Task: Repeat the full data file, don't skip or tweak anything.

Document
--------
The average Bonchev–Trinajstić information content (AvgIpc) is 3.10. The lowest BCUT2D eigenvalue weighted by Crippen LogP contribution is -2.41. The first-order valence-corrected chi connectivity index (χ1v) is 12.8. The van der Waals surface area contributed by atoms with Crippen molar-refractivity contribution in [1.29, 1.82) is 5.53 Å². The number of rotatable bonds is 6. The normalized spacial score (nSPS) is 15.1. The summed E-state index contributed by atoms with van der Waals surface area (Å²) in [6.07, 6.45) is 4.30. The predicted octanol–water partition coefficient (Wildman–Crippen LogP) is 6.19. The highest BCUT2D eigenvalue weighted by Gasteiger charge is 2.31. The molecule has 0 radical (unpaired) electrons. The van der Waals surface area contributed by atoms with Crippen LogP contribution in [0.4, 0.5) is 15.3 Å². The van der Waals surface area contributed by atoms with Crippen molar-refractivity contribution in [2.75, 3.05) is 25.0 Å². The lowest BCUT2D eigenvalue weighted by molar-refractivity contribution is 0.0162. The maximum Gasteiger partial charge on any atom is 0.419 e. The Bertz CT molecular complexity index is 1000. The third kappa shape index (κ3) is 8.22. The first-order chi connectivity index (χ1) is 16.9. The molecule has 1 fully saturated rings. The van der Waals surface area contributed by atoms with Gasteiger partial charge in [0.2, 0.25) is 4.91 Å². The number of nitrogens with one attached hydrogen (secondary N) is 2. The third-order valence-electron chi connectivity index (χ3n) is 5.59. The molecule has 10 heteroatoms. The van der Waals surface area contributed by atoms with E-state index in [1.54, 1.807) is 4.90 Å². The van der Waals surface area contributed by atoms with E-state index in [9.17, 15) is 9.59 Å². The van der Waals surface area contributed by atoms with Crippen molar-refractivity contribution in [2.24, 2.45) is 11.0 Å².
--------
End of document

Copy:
The average Bonchev–Trinajstić information content (AvgIpc) is 3.10. The lowest BCUT2D eigenvalue weighted by Crippen LogP contribution is -2.41. The first-order valence-corrected chi connectivity index (χ1v) is 12.8. The van der Waals surface area contributed by atoms with Crippen molar-refractivity contribution in [1.29, 1.82) is 5.53 Å². The number of rotatable bonds is 6. The normalized spacial score (nSPS) is 15.1. The summed E-state index contributed by atoms with van der Waals surface area (Å²) in [6.07, 6.45) is 4.30. The predicted octanol–water partition coefficient (Wildman–Crippen LogP) is 6.19. The highest BCUT2D eigenvalue weighted by Gasteiger charge is 2.31. The molecule has 0 radical (unpaired) electrons. The van der Waals surface area contributed by atoms with Crippen LogP contribution in [0.4, 0.5) is 15.3 Å². The van der Waals surface area contributed by atoms with Crippen molar-refractivity contribution in [2.75, 3.05) is 25.0 Å². The lowest BCUT2D eigenvalue weighted by molar-refractivity contribution is 0.0162. The maximum Gasteiger partial charge on any atom is 0.419 e. The Bertz CT molecular complexity index is 1000. The third kappa shape index (κ3) is 8.22. The first-order chi connectivity index (χ1) is 16.9. The molecule has 1 fully saturated rings. The van der Waals surface area contributed by atoms with Gasteiger partial charge in [0.2, 0.25) is 4.91 Å². The number of nitrogens with one attached hydrogen (secondary N) is 2. The third-order valence-electron chi connectivity index (χ3n) is 5.59. The molecule has 10 heteroatoms. The van der Waals surface area contributed by atoms with E-state index in [1.54, 1.807) is 4.90 Å². The van der Waals surface area contributed by atoms with E-state index in [9.17, 15) is 9.59 Å². The van der Waals surface area contributed by atoms with Crippen molar-refractivity contribution in [2.24, 2.45) is 11.0 Å².